Learning Center
Plans & pricing Sign in
Sign Out
Get this document free

Baldwin Poussins Venus Lamenting Adonis


									Poussin’s Venus Lamenting the Dead Adonis and the Pastoral-Stoic Landscape

Robert Baldwin
Associate Professor of Art History
Connecticut College
New London, CT 06320

(This essay was written in April, 2008.)

The Classical Pastoral Tradition
Poussin’s Venus Lamenting the Dead Adonis plays richly on the complex tradition of elegiac
pastoral reborn in Renaissance art and literature while turning it to his own Stoic vision of
consolation amidst nature’s cycles. Among other things, Poussin’s painting eroticized death into
something akin to ecstasy, following pastoral literary tradition and a long visual tradition in
classical sculptural depictions of fallen, ecstatic warriors. It also used perfect youthful beauty to
heighten the tragedy of all death even as aesthetic perfection worked to keep mortality at bay.
And it used fiery color to heighten the burning passion of youth which age and death could not
fully extinguish, especially in the “timeless” universe of literature and art.

Poussin’s painting also developed an array of compositional and coloristic devices which
simultaneously invited viewer to share Venus’ private grief while universalizing that grief
through a chorus of lamenting onlookers and a larger, reverberating nature. By heightening the
passions of his viewers, Poussin offered visual equivalents to the rhetoric of pastoral lament
which used a similarly affective and sumptuous language to deepen the involvement of readers.
And by imbedding tragedy into a fertile landscape tied to cycles of death and rebirth, Poussin
invited educated viewers to move beyond the pastoral lament and the world of feeling to a
“higher” world of Stoic reason which encompassed both the cosmos and the microcosmic

Perfection Amidst Death
Poussin painted the mostly naked body of Adonis unmarred by wounds, caught in the full flower
of youth, his legs parted sensuously, his head tilted back and right arm raised in a traditional
posture of ecstasy, as if swooning under the amorous ministrations of Venus. Bending over the
“sleeping” Adonis and pouring water to cleanse his wounds, Venus recalls the well-known
Renaissance theme of Psyche bending over her sleeping lover, Cupid, and dripping oil on his
perfect body. Here is the classical tradition of anatomical perfection amidst death, a visual idea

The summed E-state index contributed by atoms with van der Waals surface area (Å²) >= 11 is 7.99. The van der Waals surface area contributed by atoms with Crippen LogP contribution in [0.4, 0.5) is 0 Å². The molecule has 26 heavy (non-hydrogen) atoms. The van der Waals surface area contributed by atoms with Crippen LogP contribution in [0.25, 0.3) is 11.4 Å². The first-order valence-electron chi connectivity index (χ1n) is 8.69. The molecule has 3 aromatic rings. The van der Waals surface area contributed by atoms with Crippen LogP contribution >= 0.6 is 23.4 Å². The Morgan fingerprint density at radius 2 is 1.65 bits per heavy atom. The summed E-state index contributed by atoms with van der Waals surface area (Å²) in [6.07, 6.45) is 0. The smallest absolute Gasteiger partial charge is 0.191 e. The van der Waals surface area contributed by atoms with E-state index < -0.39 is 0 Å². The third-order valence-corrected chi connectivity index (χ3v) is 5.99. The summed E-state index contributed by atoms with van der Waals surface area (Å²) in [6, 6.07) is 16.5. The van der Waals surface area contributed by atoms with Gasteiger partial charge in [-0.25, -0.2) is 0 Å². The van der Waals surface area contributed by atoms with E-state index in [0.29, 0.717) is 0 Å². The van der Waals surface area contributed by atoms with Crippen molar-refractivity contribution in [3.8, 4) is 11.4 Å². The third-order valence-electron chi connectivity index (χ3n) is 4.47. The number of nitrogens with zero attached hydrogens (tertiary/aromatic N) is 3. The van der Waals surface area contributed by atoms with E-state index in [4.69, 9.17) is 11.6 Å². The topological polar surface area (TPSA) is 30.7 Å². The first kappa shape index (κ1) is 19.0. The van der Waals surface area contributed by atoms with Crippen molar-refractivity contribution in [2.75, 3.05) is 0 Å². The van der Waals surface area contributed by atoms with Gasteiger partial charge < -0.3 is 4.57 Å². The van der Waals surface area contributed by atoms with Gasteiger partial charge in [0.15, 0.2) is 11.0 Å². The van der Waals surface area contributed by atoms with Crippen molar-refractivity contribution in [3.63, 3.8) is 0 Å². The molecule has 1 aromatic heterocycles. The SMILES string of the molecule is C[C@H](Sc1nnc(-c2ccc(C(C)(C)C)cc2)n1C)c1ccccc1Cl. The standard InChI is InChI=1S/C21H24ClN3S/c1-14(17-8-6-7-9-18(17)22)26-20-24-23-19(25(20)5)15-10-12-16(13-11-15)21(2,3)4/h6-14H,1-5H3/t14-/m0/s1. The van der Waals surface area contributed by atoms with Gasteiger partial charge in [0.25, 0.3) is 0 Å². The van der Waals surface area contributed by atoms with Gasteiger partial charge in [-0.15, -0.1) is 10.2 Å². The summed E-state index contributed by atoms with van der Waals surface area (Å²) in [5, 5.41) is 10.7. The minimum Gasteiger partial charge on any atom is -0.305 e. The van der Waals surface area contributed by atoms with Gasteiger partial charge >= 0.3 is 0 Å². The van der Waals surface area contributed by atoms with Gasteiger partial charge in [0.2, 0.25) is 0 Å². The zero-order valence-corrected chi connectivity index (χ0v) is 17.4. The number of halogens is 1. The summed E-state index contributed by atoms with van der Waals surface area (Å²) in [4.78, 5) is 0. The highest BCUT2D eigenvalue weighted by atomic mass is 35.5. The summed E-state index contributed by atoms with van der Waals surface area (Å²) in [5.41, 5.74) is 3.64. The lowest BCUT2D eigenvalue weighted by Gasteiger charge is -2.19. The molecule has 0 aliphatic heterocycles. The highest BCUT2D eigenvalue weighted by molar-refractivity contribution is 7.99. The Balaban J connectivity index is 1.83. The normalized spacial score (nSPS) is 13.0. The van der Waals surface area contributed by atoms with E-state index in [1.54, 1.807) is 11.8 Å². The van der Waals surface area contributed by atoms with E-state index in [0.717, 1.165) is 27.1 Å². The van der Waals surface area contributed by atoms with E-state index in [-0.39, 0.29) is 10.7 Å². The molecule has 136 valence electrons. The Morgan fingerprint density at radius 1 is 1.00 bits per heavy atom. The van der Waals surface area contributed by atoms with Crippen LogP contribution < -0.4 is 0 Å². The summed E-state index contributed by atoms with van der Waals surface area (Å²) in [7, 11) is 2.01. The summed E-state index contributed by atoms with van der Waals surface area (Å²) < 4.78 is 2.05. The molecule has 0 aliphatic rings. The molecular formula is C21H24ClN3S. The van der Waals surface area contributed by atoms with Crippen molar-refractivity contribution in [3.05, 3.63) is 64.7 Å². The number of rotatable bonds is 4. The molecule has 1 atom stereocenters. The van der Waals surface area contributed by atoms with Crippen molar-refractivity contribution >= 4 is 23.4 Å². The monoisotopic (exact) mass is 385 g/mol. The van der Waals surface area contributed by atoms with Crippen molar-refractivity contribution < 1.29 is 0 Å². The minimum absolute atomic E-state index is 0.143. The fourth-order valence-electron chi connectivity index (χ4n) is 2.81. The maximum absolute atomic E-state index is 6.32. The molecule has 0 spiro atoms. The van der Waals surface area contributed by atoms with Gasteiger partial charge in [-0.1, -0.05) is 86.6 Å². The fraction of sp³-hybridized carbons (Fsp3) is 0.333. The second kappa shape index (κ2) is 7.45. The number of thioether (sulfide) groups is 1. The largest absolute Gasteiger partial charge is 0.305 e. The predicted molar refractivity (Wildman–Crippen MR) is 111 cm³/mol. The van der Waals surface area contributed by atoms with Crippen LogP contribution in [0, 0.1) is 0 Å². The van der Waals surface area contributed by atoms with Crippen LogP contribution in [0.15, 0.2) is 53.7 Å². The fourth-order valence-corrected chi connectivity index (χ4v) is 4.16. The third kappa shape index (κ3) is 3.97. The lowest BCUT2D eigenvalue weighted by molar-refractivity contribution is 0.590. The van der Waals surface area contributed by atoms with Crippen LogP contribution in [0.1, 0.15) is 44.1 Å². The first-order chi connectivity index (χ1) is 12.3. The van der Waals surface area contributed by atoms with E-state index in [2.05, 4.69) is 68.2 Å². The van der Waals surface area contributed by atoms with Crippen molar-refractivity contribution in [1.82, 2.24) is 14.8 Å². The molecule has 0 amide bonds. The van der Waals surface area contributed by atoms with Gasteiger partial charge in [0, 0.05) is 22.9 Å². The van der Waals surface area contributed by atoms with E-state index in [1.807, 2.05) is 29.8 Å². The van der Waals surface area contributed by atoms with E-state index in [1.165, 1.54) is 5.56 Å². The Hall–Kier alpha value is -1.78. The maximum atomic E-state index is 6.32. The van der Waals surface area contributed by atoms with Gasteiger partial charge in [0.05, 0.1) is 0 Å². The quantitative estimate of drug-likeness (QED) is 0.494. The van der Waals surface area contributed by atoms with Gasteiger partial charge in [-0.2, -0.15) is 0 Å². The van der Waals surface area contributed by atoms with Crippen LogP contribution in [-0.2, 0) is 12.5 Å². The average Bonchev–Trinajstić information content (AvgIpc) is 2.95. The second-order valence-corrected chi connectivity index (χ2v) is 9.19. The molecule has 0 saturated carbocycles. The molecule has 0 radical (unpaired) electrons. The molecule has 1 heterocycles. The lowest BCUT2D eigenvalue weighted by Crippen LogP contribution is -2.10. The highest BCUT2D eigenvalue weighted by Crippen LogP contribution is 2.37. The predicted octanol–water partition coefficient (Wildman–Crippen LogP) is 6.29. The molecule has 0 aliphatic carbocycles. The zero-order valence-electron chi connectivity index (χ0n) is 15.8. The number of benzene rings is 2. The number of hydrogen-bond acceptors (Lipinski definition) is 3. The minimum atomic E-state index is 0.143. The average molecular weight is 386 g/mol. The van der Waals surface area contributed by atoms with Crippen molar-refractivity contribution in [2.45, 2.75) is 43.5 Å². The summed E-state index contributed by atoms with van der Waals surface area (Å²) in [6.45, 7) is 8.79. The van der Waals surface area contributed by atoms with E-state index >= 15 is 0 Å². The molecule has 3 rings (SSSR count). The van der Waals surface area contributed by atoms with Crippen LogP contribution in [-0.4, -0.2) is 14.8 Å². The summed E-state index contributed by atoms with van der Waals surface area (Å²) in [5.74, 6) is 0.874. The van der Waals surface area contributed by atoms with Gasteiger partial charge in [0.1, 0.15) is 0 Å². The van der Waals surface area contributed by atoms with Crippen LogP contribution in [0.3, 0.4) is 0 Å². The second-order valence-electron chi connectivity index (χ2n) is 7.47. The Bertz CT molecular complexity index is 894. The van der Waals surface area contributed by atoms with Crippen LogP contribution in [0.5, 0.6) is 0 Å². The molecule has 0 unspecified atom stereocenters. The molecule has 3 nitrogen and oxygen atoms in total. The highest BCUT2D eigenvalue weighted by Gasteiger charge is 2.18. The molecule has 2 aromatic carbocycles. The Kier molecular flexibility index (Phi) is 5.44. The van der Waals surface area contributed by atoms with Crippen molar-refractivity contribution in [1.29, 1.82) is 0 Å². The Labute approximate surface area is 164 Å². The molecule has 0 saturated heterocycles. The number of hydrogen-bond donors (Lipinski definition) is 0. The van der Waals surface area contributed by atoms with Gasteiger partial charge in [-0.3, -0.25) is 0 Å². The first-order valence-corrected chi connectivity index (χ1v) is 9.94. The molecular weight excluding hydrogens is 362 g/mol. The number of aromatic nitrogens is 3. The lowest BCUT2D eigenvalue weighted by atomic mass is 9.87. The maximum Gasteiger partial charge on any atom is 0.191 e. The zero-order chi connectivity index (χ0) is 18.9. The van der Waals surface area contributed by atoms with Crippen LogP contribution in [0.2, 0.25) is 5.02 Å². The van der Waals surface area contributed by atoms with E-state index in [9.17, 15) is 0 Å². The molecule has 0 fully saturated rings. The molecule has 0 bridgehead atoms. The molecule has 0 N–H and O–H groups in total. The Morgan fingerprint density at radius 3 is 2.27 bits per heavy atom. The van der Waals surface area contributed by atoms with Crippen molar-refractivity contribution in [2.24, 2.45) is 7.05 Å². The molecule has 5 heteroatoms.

rebuking mortality and time by freezing youthful beauty into an aesthetic eternity. One thinks of
the pause in Homeric epic or Hellenistic pastoral to extol the perfect beauty of the fallen warrior
or hunter as in Bion’s Lament for Adonis.

       rather let Adonis have thy couch as in life so in death; for being dead; Cythera, he is
       yetlovely, lovely in death as he were asleep. Lay him down in the soft coverlets wherein
       he used to slumber, upon that couch of solid gold whereupon he used to pass the nights in
       sacred sleep with thee . . . 1

The rich array of reds and orange also heighten the emotional warmth and sensuality of the
scene, flushing the whole painting with color of amorous passion and heightening the intimacy
as the naked goddess kneels tenderly over her ecstatic lover as if bringing him to the peak of his
pleasure. Here Adonis’ red drapery works as a splendid cloak of honor against which the
loveliness of his pearly body glows jewel-like in its luxurious setting.

Poussin’s composition, handling of space, and color all work to draw the viewer into the
psychological experience of Venus while projecting her grief coloristically throughout the entire
space. In compositional terms, Poussin developed a series of long, horizontal forms within an
unusually long, horizontal canvas. At the far left, he painted the personification of the River
Adonis laid out along the ground, sleeping peacefully, his horizontal pattern taken up by the river
along the lower margin and the chariot of Venus above. The chariot rises slightly to add visual
focus and grandeur without breaking the horizontal principle governing the composition. This
horizontality culminates in the “sleeping” Adonis fully stretched on the ground, his left arm and
sword extending further toward the right edge of the canvas. No one stands in this painting. No
living thing save the majestic tree trunks breaks the relentless, overpowering rhetoric of
horizontality and death. Even Venus and the primary cupid continue the horizontal rhythms with
their limbs and stooping posture as if bent in sorrow in washing the dead Adonis and gathering
the flowers which spring up near his head.

In the handling of the foreground space, Poussin placed the figures in the kind of pastoral love
bower seen in most Renaissance and Baroque depictions of Venus and Adonis. In this way, he
extended the emotional intimacy of pastoral lovemaking into the later episode of grief. In
arranging the figures, he laid out the dead Adonis more for the real viewer to see and mourn,
allowing us to experience in visual and emotional terms the exemplary grief of Venus. If Venus
becomes our surrogate beholder, the experience of looking at the painting transforms us,
momentarily, into Adonis’s lover no less than the weeping Venus. Here one thinks of the
Hellenistic pastoral poems where the narrator (and by implication, the reader) repeats a series of
lamenting voices including Venus, Amors, and, in a further passage quoted later, the hills, dales,
and rivers.